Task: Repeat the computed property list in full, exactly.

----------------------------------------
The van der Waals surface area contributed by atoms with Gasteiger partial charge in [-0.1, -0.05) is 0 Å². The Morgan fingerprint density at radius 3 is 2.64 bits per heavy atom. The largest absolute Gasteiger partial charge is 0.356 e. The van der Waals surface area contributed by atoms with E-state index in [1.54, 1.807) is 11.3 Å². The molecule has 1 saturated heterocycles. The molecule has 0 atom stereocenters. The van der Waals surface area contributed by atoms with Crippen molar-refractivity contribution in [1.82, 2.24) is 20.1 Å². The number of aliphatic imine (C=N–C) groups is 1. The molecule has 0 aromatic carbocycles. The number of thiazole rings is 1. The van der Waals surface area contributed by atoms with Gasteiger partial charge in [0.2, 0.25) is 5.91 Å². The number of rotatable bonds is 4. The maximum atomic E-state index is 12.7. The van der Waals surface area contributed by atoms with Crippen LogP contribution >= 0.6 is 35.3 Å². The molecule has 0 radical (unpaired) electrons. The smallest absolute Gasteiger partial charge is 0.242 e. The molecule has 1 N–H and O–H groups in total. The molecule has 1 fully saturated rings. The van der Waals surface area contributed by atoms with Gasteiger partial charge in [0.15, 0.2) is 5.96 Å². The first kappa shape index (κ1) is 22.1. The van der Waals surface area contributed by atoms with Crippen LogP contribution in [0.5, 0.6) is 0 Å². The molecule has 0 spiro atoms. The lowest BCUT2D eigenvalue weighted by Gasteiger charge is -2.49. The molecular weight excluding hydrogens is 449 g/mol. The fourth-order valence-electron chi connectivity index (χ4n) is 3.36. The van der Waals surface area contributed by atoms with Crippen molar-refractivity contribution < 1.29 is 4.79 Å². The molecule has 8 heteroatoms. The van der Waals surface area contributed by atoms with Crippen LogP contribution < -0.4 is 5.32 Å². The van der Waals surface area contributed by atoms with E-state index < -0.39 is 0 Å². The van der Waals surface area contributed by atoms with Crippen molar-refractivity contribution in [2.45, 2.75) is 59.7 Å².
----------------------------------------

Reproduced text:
The van der Waals surface area contributed by atoms with Gasteiger partial charge in [-0.1, -0.05) is 0 Å². The Morgan fingerprint density at radius 3 is 2.64 bits per heavy atom. The largest absolute Gasteiger partial charge is 0.356 e. The van der Waals surface area contributed by atoms with E-state index in [1.54, 1.807) is 11.3 Å². The molecule has 1 saturated heterocycles. The molecule has 0 atom stereocenters. The van der Waals surface area contributed by atoms with Crippen molar-refractivity contribution in [1.82, 2.24) is 20.1 Å². The number of aliphatic imine (C=N–C) groups is 1. The molecule has 0 aromatic carbocycles. The number of thiazole rings is 1. The van der Waals surface area contributed by atoms with Gasteiger partial charge in [0.2, 0.25) is 5.91 Å². The number of rotatable bonds is 4. The maximum atomic E-state index is 12.7. The van der Waals surface area contributed by atoms with Crippen LogP contribution >= 0.6 is 35.3 Å². The molecule has 0 radical (unpaired) electrons. The smallest absolute Gasteiger partial charge is 0.242 e. The molecule has 1 N–H and O–H groups in total. The molecule has 1 fully saturated rings. The van der Waals surface area contributed by atoms with Gasteiger partial charge in [0.15, 0.2) is 5.96 Å². The first kappa shape index (κ1) is 22.1. The van der Waals surface area contributed by atoms with Crippen LogP contribution in [0.5, 0.6) is 0 Å². The molecule has 0 spiro atoms. The lowest BCUT2D eigenvalue weighted by Gasteiger charge is -2.49. The molecular weight excluding hydrogens is 449 g/mol. The fourth-order valence-electron chi connectivity index (χ4n) is 3.36. The van der Waals surface area contributed by atoms with Crippen molar-refractivity contribution < 1.29 is 4.79 Å². The molecule has 8 heteroatoms. The van der Waals surface area contributed by atoms with Crippen LogP contribution < -0.4 is 5.32 Å². The van der Waals surface area contributed by atoms with E-state index < -0.39 is 0 Å². The van der Waals surface area contributed by atoms with Crippen molar-refractivity contribution in [2.45, 2.75) is 59.7 Å².